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'After they raised her hand, I asked Katie and her coaches how much her medal was worth'

Sofya Ochigava – remember her? – is back on the radar, and plans to avenge her ‘political’ defeat to Katie Taylor in their 2012 Olympic final.

Sofya Ochigava looks on as Katie Taylor kisses her Olympic gold medal at London 2012.
Sofya Ochigava looks on as Katie Taylor kisses her Olympic gold medal at London 2012.
Image: Alamy Stock Photo

THEIR FIRST ENCOUNTER in the ring, at the semi-final stage of the Usti na Labem Gran Prix in the Czech Republic in March 2010, sent a shockwave through Irish boxing.

Not only had Sofya Ochigava ended Katie Taylor’s nigh-on three-year unbeaten run, but she had dished out a bit of a lesson to Ireland’s golden girl.

The judges scored their fight 8-1 in favour of the Russian, a two-time world champion at lower weights. This was under the old scoring system — meaning, yes, Taylor was adjudged to have landed just one clean blow on Ochigava across four two-minute rounds.

It was probably a fair assessment of things.

Two years out from the London Olympics at which the Irishwoman seemed destined to top the podium, she had met her foil.

katie-taylor Source: Cathal Noonan/INPHO

By the time she and Ochigava met again in the final of the European Championships in Rotterdam 18 months later, Taylor had made the necessary adjustments with her father and trainer, Pete Taylor, to reverse the arrears. She won a technical fight 10-5 to take her fifth European title.

In May of 2012, they ran it back in the final of the World Championships in Qin Huangdao just 10 weeks out from the London Games. It was apparent despite Taylor’s subsequent 11-7 win that if she had managed to establish a sliver of daylight between them in the Netherlands, Ochigava had all but closed it in China. Taylor described the decider afterwards as “such a tense fight, so close all the way through, a real game of patience and nerves.”

Clearly, the nature of her two defeats didn’t sit well with Ochigava. When she and Taylor booked their places in the 2012 Olympic final, their third meeting in as many major-tournament showpieces, she went on the offensive.

“When you fight Katie you are already minus 10 points,” she told the assembled press. “You are fighting the judges and the whole system and they will try to give her too many points.”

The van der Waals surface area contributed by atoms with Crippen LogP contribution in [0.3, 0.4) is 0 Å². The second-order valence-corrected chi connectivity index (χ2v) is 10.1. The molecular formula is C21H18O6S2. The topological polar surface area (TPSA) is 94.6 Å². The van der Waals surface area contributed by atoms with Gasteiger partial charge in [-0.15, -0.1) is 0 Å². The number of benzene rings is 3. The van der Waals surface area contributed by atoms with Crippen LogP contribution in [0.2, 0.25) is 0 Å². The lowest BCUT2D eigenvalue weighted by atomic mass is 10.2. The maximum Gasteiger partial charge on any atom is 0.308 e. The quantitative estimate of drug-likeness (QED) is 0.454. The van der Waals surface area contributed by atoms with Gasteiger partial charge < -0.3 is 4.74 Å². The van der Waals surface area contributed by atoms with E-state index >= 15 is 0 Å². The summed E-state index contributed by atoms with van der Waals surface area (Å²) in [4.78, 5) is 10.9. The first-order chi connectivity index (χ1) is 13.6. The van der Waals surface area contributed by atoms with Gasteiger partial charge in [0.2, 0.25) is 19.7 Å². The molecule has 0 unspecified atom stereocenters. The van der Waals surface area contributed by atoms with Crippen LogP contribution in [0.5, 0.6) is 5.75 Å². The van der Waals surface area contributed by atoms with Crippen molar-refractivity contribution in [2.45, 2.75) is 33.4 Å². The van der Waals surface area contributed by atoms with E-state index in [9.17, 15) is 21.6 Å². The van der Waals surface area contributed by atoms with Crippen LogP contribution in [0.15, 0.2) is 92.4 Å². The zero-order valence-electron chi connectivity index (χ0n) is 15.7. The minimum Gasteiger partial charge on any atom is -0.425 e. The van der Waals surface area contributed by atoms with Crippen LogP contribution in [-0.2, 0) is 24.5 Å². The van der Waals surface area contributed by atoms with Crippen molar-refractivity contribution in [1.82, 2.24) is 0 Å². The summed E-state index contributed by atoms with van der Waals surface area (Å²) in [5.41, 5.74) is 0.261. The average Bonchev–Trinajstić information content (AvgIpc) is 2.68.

irelands-katie-taylor-reacts-as-she-is-declared-the-winner-over-russias-sofya-ochigava-rear-after-their-womens-light-60kg-gold-medal-boxing-match-at-the-london-olympic-games-august-9-2012 Source: Alamy Stock Photo

Taylor, pushed by a practically feral Irish audience at London’s ExCel Arena, edged the most unbearably tense contest 10-8 to take the biggest prize of all. In truth, the fight could probably have finished 0-0 and while, in this writer’s judgement, Taylor did just about enough to shade it, there are plenty out there — including people in Ireland — who believe Ochigava was unfortunate not to get that nod nine years ago.

One of them has been busy recently training Kazakhstan’s Firuza Sharipova [14-1, 8KOs] for her shot at Taylor [19-0, 6KOs], now an undisputed lightweight champion in boxing’s professional ranks, in Liverpool on Saturday.

“In general, nothing has changed fundamentally since London,” Ochigava, 34, tells The42. “I train, train, work.

“I train young athletes, and in my free time I train myself,” she says.

The Moscow native, an 11-time major international medal winner, disappeared from the amateur scene following a bronze at the 2014 Europeans in Bucharest (won by Taylor) before resurfacing in the pros two years later — when she beat none other than Sharipova on both of their debuts. “I thought I wanted to change something. With age, professional boxing is more interesting than amateur boxing. I wanted a new dynamic.”

Ochigava went 2-0 in August 2016, three months before Taylor’s own professional debut, but then ostensibly retired from the professional ring to focus on ambassadorial work and her role as a trainer.

moscow-russia-21st-july-2019-moscow-russia-july-21-2019-lightweight-boxer-sofya-ochigava-takes-pictures-of-an-open-training-session-for-participants-in-the-international-boxing-day-events-in Source: Alamy Stock Photo